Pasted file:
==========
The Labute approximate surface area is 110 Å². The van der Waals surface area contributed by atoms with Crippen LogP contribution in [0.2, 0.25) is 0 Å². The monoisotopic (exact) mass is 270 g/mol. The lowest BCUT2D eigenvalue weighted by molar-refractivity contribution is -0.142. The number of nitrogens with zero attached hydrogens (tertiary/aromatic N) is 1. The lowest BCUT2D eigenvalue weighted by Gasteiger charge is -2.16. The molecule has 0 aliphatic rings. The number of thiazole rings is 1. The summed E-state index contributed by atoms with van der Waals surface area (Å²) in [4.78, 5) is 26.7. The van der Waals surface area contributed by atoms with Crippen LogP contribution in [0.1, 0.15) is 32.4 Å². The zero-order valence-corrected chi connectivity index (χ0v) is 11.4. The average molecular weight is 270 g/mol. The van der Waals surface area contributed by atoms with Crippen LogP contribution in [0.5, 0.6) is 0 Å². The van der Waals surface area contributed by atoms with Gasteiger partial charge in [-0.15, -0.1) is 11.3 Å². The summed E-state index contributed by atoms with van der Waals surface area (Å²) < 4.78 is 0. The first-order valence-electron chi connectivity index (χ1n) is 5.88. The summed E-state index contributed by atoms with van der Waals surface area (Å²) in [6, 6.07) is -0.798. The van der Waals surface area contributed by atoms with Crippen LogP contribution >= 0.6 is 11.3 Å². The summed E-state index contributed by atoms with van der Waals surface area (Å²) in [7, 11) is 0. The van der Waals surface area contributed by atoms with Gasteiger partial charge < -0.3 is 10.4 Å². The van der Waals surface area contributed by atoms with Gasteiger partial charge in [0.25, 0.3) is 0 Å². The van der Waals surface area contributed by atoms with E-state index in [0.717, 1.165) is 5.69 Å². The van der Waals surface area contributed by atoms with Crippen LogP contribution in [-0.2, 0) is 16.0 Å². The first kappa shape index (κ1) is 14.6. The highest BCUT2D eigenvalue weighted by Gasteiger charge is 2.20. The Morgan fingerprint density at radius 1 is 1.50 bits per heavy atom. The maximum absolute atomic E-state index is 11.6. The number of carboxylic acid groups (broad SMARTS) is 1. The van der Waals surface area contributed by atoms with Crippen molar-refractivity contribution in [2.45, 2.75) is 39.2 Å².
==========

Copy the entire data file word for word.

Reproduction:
The Labute approximate surface area is 110 Å². The van der Waals surface area contributed by atoms with Crippen LogP contribution in [0.2, 0.25) is 0 Å². The monoisotopic (exact) mass is 270 g/mol. The lowest BCUT2D eigenvalue weighted by molar-refractivity contribution is -0.142. The number of nitrogens with zero attached hydrogens (tertiary/aromatic N) is 1. The lowest BCUT2D eigenvalue weighted by Gasteiger charge is -2.16. The molecule has 0 aliphatic rings. The number of thiazole rings is 1. The summed E-state index contributed by atoms with van der Waals surface area (Å²) in [4.78, 5) is 26.7. The van der Waals surface area contributed by atoms with Crippen LogP contribution in [0.1, 0.15) is 32.4 Å². The zero-order valence-corrected chi connectivity index (χ0v) is 11.4. The average molecular weight is 270 g/mol. The van der Waals surface area contributed by atoms with Crippen LogP contribution in [0.5, 0.6) is 0 Å². The van der Waals surface area contributed by atoms with Gasteiger partial charge in [-0.15, -0.1) is 11.3 Å². The summed E-state index contributed by atoms with van der Waals surface area (Å²) < 4.78 is 0. The first-order valence-electron chi connectivity index (χ1n) is 5.88. The summed E-state index contributed by atoms with van der Waals surface area (Å²) in [6, 6.07) is -0.798. The van der Waals surface area contributed by atoms with Crippen LogP contribution >= 0.6 is 11.3 Å². The summed E-state index contributed by atoms with van der Waals surface area (Å²) in [7, 11) is 0. The van der Waals surface area contributed by atoms with Gasteiger partial charge < -0.3 is 10.4 Å². The van der Waals surface area contributed by atoms with Gasteiger partial charge in [0.25, 0.3) is 0 Å². The van der Waals surface area contributed by atoms with E-state index in [0.717, 1.165) is 5.69 Å². The van der Waals surface area contributed by atoms with Crippen LogP contribution in [-0.2, 0) is 16.0 Å². The first kappa shape index (κ1) is 14.6. The highest BCUT2D eigenvalue weighted by Gasteiger charge is 2.20. The Morgan fingerprint density at radius 1 is 1.50 bits per heavy atom. The maximum absolute atomic E-state index is 11.6. The number of carboxylic acid groups (broad SMARTS) is 1. The van der Waals surface area contributed by atoms with Crippen molar-refractivity contribution in [2.45, 2.75) is 39.2 Å².